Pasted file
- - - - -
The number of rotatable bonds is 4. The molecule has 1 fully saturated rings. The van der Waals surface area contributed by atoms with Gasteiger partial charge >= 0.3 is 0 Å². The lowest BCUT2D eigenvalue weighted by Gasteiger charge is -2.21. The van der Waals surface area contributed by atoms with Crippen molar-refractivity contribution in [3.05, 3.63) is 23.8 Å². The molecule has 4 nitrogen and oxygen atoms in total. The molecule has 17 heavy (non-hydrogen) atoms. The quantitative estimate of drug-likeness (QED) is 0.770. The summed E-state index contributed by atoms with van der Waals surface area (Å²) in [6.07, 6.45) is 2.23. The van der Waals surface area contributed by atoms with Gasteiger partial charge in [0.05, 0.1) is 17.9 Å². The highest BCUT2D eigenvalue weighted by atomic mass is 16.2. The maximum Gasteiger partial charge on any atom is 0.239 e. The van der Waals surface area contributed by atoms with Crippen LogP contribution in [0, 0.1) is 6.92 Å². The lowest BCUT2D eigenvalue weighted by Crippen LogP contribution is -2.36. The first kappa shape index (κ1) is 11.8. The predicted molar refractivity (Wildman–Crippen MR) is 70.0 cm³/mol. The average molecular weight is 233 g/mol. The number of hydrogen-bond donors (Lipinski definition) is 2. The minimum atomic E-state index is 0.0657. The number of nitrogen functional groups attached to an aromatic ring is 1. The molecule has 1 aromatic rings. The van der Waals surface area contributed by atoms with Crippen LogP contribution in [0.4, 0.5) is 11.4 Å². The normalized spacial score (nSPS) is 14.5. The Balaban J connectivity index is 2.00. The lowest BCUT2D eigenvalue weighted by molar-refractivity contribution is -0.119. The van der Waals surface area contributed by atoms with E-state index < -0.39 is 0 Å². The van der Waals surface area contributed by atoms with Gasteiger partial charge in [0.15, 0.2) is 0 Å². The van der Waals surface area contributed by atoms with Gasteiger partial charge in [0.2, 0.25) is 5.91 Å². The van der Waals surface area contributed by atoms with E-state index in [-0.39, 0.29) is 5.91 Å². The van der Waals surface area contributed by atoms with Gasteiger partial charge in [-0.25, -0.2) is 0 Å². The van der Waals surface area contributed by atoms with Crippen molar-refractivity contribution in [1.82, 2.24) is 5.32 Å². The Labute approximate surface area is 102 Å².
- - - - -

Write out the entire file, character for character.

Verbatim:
The number of rotatable bonds is 4. The molecule has 1 fully saturated rings. The van der Waals surface area contributed by atoms with Gasteiger partial charge >= 0.3 is 0 Å². The lowest BCUT2D eigenvalue weighted by Gasteiger charge is -2.21. The van der Waals surface area contributed by atoms with Crippen molar-refractivity contribution in [3.05, 3.63) is 23.8 Å². The molecule has 4 nitrogen and oxygen atoms in total. The molecule has 17 heavy (non-hydrogen) atoms. The quantitative estimate of drug-likeness (QED) is 0.770. The summed E-state index contributed by atoms with van der Waals surface area (Å²) in [6.07, 6.45) is 2.23. The van der Waals surface area contributed by atoms with Gasteiger partial charge in [0.05, 0.1) is 17.9 Å². The highest BCUT2D eigenvalue weighted by atomic mass is 16.2. The maximum Gasteiger partial charge on any atom is 0.239 e. The van der Waals surface area contributed by atoms with Crippen LogP contribution in [0, 0.1) is 6.92 Å². The lowest BCUT2D eigenvalue weighted by Crippen LogP contribution is -2.36. The first kappa shape index (κ1) is 11.8. The predicted molar refractivity (Wildman–Crippen MR) is 70.0 cm³/mol. The average molecular weight is 233 g/mol. The number of hydrogen-bond donors (Lipinski definition) is 2. The minimum atomic E-state index is 0.0657. The number of nitrogen functional groups attached to an aromatic ring is 1. The molecule has 1 aromatic rings. The van der Waals surface area contributed by atoms with Crippen LogP contribution in [0.4, 0.5) is 11.4 Å². The normalized spacial score (nSPS) is 14.5. The Balaban J connectivity index is 2.00. The lowest BCUT2D eigenvalue weighted by molar-refractivity contribution is -0.119. The van der Waals surface area contributed by atoms with E-state index < -0.39 is 0 Å². The van der Waals surface area contributed by atoms with Gasteiger partial charge in [0.15, 0.2) is 0 Å². The van der Waals surface area contributed by atoms with Gasteiger partial charge in [0.2, 0.25) is 5.91 Å². The van der Waals surface area contributed by atoms with E-state index in [-0.39, 0.29) is 5.91 Å². The van der Waals surface area contributed by atoms with Gasteiger partial charge in [-0.25, -0.2) is 0 Å². The van der Waals surface area contributed by atoms with Crippen molar-refractivity contribution in [1.82, 2.24) is 5.32 Å². The Labute approximate surface area is 102 Å².